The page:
Bitcoin mining firm announces plans for 50 megawatt data center in Polson | Local News

A Bitcoin mining company plans to build a new 50-megawatt data center in Polson, according to an announcement made Friday by Gov. Greg Gianforte and Confederate Salish and Kootenai Tribes Secretary Martin Charlo.

The data center will be powered by hydroelectricity from the Salish-Kootenai Dam (formerly Kerr Dam) which blocks the Flathead River at the south end of Flathead Lake.

According to Energy Keepers, Inc., the CSKT-owned company that operates the dam, the structure has the capacity to generate 208 megawatts of electricity, meaning the new bitcoin mine will absorb about a quarter of the plant’s output.

The announcement was made at the Montana “On the Rise” economic summit hosted by Sen. Steve Daines in Bozeman.

“We are thrilled to announce this new opportunity today at Senator Daines’ Economic Summit, which will benefit the nation and connect clean baseload energy to next-generation computing,” Charlo said in a statement.

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The data center will be built by Bitzero, according to company CEO Akbar Shamji, who was in Bozeman this week for the summit.

Bitzero made waves on Thursday when it announced it would invest up to $500 million in bitcoin mining operations in North Dakota. Bitcoin requires large amounts of energy for the computer processing that creates cryptocurrency.

There has been growing scrutiny of the huge amounts of energy consumed by cryptocurrency data centers around the world due to fears that this is leading to increased greenhouse gases. As a result, many businesses are opting for renewable energy sources. But some researchers have pointed out that the depletion of renewable energy sources creates an economic incentive to create or continue coal-fired power plants.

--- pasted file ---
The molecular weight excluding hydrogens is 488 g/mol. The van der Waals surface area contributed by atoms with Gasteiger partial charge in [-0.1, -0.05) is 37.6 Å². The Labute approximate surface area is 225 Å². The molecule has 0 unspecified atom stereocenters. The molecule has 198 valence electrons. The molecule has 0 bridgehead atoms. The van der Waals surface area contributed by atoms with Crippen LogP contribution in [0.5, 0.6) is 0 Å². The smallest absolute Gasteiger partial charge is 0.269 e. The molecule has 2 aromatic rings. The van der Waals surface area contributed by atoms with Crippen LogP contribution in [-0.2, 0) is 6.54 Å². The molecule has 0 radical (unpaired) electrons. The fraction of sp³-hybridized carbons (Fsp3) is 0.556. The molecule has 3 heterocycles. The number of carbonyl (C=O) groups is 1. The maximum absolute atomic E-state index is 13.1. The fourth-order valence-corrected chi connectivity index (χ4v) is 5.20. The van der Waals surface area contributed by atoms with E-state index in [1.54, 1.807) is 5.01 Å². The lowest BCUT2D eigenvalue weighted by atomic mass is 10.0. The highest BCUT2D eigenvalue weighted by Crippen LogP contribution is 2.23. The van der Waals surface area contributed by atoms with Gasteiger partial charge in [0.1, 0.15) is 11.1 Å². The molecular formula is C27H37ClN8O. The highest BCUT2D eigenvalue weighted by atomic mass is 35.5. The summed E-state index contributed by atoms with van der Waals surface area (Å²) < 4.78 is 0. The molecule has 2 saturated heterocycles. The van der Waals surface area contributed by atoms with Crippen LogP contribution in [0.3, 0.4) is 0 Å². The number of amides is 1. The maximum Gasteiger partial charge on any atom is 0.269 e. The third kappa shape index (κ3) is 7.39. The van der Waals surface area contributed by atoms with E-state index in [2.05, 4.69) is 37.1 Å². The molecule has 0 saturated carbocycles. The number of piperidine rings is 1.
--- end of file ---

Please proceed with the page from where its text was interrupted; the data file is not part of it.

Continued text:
Missoula County has had a strained relationship with Bitcoin mining companies. After one such company, Hyperblock, moved into a warehouse in Bonner, concerns about noise and energy consumption led county commissioners to pass zoning bylaws that regulate where such operations can to exist. The county also passed emergency “green” regulations that required bitcoin mining companies to purchase or build new renewable energy sources to offset 100% of their energy needs. At one point, Hyperblock used as much electricity as a third of all homes in the county. This power also came from the Salish-Kootenai dam.

However, Missoula County commissioners said the energy consumption has displaced other potential buyers of renewable energy who must then purchase greenhouse-gas-emitting coal-fired electricity.

“That water wouldn’t just spill over the dam (if Hyperblock didn’t buy it),” Commissioner Dave Strohmaier said at the time. “There are buyers for electricity, so it’s not like it’s renewable energy that would otherwise be wasted. As far as I know, cryptocurrency uses exponentially more energy; this is a preposterous amount of energy and we need to take steps to address it.

Hyperblock ceased operations in Bonner in the spring of 2020.

One of the investors in Bitzero, the company building the Polson data center, is Kevin O’Leary, a Canadian businessman who rose to fame on the TV show “Shark Tank.”

“There’s a healthy competition developing between states to attract capital,” O’Leary said. “Some states excel at crafting business-friendly policies, regulations, and taxes and have leaders who have actually run businesses in their careers. Montana has all of that and more. To me, as a investor, the state is one of the top five destinations for long-term capital investment.”

Gianforte and Daines also welcomed the announcement, saying the data center will create well-paying jobs.

“Montana is open for business globally, and we are excited about this investment in Montana,” Governor Gianforte said. “Our continued focus on lowering taxes, cutting red tape, and attracting and training workers in critical industries to fuel future job creation, growth and prosperity.

Daines hosted the summit with the Montana Chamber of Commerce.

“This new investment in CSKT will support well-paying jobs in Montana, boost Montana’s economy, and keep Montana at the forefront of the energy and technology sector,” Daines said. “I am pleased to announce this lucrative project. I look forward to the new and exciting opportunities this will bring to Montana.”

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